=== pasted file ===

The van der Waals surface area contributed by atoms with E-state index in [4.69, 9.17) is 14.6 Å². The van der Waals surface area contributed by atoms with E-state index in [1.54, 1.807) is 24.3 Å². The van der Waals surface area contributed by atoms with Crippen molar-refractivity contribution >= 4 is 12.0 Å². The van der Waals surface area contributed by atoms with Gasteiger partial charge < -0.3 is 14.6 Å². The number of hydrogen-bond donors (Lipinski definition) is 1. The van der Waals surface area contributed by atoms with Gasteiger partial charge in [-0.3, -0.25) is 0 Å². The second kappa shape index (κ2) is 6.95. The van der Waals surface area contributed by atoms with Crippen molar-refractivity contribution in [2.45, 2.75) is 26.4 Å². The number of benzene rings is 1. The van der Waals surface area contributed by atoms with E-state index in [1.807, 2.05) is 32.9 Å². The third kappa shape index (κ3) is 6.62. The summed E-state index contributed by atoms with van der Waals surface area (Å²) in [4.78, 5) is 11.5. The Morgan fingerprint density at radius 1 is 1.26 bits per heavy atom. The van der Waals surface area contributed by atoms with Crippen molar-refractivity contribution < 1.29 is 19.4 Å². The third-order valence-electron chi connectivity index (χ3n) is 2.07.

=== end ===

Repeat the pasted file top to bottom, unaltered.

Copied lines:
The van der Waals surface area contributed by atoms with E-state index in [4.69, 9.17) is 14.6 Å². The van der Waals surface area contributed by atoms with E-state index in [1.54, 1.807) is 24.3 Å². The van der Waals surface area contributed by atoms with Crippen molar-refractivity contribution >= 4 is 12.0 Å². The van der Waals surface area contributed by atoms with Gasteiger partial charge < -0.3 is 14.6 Å². The number of hydrogen-bond donors (Lipinski definition) is 1. The van der Waals surface area contributed by atoms with Gasteiger partial charge in [-0.3, -0.25) is 0 Å². The second kappa shape index (κ2) is 6.95. The van der Waals surface area contributed by atoms with Crippen molar-refractivity contribution in [2.45, 2.75) is 26.4 Å². The number of benzene rings is 1. The van der Waals surface area contributed by atoms with E-state index in [1.807, 2.05) is 32.9 Å². The third kappa shape index (κ3) is 6.62. The summed E-state index contributed by atoms with van der Waals surface area (Å²) in [4.78, 5) is 11.5. The Morgan fingerprint density at radius 1 is 1.26 bits per heavy atom. The van der Waals surface area contributed by atoms with Crippen molar-refractivity contribution < 1.29 is 19.4 Å². The third-order valence-electron chi connectivity index (χ3n) is 2.07.